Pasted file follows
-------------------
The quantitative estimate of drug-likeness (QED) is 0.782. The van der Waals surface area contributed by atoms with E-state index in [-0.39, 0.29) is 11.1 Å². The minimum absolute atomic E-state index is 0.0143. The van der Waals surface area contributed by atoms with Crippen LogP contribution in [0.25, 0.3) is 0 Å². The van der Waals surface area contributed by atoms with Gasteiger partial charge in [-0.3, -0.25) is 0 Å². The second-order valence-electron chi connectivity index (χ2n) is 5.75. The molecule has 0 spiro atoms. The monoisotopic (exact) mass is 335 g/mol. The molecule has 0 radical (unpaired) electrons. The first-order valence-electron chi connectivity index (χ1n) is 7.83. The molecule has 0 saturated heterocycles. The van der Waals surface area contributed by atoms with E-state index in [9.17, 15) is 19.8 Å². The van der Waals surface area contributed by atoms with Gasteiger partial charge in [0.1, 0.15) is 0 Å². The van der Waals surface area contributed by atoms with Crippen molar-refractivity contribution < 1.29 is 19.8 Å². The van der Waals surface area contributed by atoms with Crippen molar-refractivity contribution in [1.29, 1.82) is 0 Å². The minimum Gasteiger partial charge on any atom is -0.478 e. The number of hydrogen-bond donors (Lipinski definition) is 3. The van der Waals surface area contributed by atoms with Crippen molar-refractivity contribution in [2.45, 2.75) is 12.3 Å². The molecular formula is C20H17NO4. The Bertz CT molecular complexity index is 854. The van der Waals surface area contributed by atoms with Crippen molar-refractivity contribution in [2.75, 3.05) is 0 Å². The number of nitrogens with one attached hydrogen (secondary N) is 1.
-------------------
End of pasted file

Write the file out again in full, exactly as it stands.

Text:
The quantitative estimate of drug-likeness (QED) is 0.782. The van der Waals surface area contributed by atoms with E-state index in [-0.39, 0.29) is 11.1 Å². The minimum absolute atomic E-state index is 0.0143. The van der Waals surface area contributed by atoms with Crippen LogP contribution in [0.25, 0.3) is 0 Å². The van der Waals surface area contributed by atoms with Gasteiger partial charge in [-0.3, -0.25) is 0 Å². The second-order valence-electron chi connectivity index (χ2n) is 5.75. The molecule has 0 spiro atoms. The monoisotopic (exact) mass is 335 g/mol. The molecule has 0 radical (unpaired) electrons. The first-order valence-electron chi connectivity index (χ1n) is 7.83. The molecule has 0 saturated heterocycles. The van der Waals surface area contributed by atoms with E-state index in [9.17, 15) is 19.8 Å². The van der Waals surface area contributed by atoms with Gasteiger partial charge in [0.1, 0.15) is 0 Å². The van der Waals surface area contributed by atoms with Crippen molar-refractivity contribution < 1.29 is 19.8 Å². The van der Waals surface area contributed by atoms with Crippen molar-refractivity contribution in [1.29, 1.82) is 0 Å². The minimum Gasteiger partial charge on any atom is -0.478 e. The number of hydrogen-bond donors (Lipinski definition) is 3. The van der Waals surface area contributed by atoms with Crippen molar-refractivity contribution in [2.45, 2.75) is 12.3 Å². The molecular formula is C20H17NO4. The Bertz CT molecular complexity index is 854. The van der Waals surface area contributed by atoms with Crippen molar-refractivity contribution in [2.75, 3.05) is 0 Å². The number of nitrogens with one attached hydrogen (secondary N) is 1.